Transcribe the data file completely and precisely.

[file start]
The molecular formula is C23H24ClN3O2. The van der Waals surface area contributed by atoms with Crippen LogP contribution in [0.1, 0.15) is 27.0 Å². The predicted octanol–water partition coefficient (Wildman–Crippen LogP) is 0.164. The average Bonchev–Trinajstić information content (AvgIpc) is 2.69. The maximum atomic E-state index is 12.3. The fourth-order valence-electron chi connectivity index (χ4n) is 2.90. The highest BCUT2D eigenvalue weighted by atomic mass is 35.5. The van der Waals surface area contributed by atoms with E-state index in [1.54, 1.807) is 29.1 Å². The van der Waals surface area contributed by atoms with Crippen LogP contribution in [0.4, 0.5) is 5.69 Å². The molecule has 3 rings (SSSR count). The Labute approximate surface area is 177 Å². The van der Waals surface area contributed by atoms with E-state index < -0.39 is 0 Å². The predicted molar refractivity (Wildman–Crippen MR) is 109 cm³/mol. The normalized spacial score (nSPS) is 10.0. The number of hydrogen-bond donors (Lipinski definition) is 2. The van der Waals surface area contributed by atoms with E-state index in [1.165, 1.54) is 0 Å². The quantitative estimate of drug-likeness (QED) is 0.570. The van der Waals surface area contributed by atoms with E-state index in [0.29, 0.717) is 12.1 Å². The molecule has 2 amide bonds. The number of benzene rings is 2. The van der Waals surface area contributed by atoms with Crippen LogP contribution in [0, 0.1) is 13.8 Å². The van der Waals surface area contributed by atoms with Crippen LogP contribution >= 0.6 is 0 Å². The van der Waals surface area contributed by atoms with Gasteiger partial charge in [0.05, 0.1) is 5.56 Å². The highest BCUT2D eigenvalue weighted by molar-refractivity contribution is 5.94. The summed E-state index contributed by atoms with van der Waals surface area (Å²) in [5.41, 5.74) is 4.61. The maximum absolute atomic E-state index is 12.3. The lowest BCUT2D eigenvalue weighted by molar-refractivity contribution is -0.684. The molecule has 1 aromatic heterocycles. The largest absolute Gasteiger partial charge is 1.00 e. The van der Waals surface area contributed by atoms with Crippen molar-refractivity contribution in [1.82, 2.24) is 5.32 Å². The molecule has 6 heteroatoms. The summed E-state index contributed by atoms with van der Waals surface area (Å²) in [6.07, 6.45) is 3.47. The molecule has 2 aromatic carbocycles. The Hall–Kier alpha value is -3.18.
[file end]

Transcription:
The molecular formula is C23H24ClN3O2. The van der Waals surface area contributed by atoms with Crippen LogP contribution in [0.1, 0.15) is 27.0 Å². The predicted octanol–water partition coefficient (Wildman–Crippen LogP) is 0.164. The average Bonchev–Trinajstić information content (AvgIpc) is 2.69. The maximum atomic E-state index is 12.3. The fourth-order valence-electron chi connectivity index (χ4n) is 2.90. The highest BCUT2D eigenvalue weighted by atomic mass is 35.5. The van der Waals surface area contributed by atoms with E-state index in [1.54, 1.807) is 29.1 Å². The van der Waals surface area contributed by atoms with Crippen LogP contribution in [0.4, 0.5) is 5.69 Å². The molecule has 3 rings (SSSR count). The Labute approximate surface area is 177 Å². The van der Waals surface area contributed by atoms with E-state index < -0.39 is 0 Å². The predicted molar refractivity (Wildman–Crippen MR) is 109 cm³/mol. The normalized spacial score (nSPS) is 10.0. The number of hydrogen-bond donors (Lipinski definition) is 2. The van der Waals surface area contributed by atoms with E-state index in [1.165, 1.54) is 0 Å². The quantitative estimate of drug-likeness (QED) is 0.570. The van der Waals surface area contributed by atoms with E-state index in [0.29, 0.717) is 12.1 Å². The molecule has 2 amide bonds. The number of benzene rings is 2. The van der Waals surface area contributed by atoms with Crippen LogP contribution in [0, 0.1) is 13.8 Å². The van der Waals surface area contributed by atoms with Crippen LogP contribution >= 0.6 is 0 Å². The van der Waals surface area contributed by atoms with Gasteiger partial charge in [0.05, 0.1) is 5.56 Å². The highest BCUT2D eigenvalue weighted by molar-refractivity contribution is 5.94. The summed E-state index contributed by atoms with van der Waals surface area (Å²) in [5.41, 5.74) is 4.61. The maximum absolute atomic E-state index is 12.3. The lowest BCUT2D eigenvalue weighted by molar-refractivity contribution is -0.684. The molecule has 1 aromatic heterocycles. The largest absolute Gasteiger partial charge is 1.00 e. The van der Waals surface area contributed by atoms with Crippen molar-refractivity contribution in [1.82, 2.24) is 5.32 Å². The molecule has 6 heteroatoms. The summed E-state index contributed by atoms with van der Waals surface area (Å²) in [6.07, 6.45) is 3.47. The molecule has 2 aromatic carbocycles. The Hall–Kier alpha value is -3.18.